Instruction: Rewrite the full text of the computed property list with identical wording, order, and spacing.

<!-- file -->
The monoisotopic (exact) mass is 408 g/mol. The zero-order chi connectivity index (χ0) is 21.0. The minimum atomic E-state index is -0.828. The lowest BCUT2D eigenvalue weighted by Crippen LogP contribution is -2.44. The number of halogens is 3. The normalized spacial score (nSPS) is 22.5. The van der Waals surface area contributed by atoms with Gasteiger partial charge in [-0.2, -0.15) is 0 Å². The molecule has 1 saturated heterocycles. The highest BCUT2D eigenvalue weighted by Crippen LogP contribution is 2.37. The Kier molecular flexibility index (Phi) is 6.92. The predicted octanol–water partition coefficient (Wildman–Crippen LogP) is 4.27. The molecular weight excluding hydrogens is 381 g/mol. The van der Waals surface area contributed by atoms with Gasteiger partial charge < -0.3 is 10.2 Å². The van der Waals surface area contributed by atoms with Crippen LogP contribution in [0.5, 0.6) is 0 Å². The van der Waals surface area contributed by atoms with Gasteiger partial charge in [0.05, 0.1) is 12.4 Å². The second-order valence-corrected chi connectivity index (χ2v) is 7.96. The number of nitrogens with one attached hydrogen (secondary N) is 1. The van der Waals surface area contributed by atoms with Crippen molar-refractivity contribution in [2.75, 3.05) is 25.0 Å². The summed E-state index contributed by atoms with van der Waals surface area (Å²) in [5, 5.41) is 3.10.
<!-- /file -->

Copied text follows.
The monoisotopic (exact) mass is 408 g/mol. The zero-order chi connectivity index (χ0) is 21.0. The minimum atomic E-state index is -0.828. The lowest BCUT2D eigenvalue weighted by Crippen LogP contribution is -2.44. The number of halogens is 3. The normalized spacial score (nSPS) is 22.5. The van der Waals surface area contributed by atoms with Gasteiger partial charge in [-0.2, -0.15) is 0 Å². The molecule has 1 saturated heterocycles. The highest BCUT2D eigenvalue weighted by Crippen LogP contribution is 2.37. The Kier molecular flexibility index (Phi) is 6.92. The predicted octanol–water partition coefficient (Wildman–Crippen LogP) is 4.27. The molecular weight excluding hydrogens is 381 g/mol. The van der Waals surface area contributed by atoms with Gasteiger partial charge < -0.3 is 10.2 Å². The van der Waals surface area contributed by atoms with Crippen LogP contribution in [0.5, 0.6) is 0 Å². The van der Waals surface area contributed by atoms with Gasteiger partial charge in [0.05, 0.1) is 12.4 Å². The second-order valence-corrected chi connectivity index (χ2v) is 7.96. The number of nitrogens with one attached hydrogen (secondary N) is 1. The van der Waals surface area contributed by atoms with Crippen molar-refractivity contribution in [2.75, 3.05) is 25.0 Å². The summed E-state index contributed by atoms with van der Waals surface area (Å²) in [5, 5.41) is 3.10.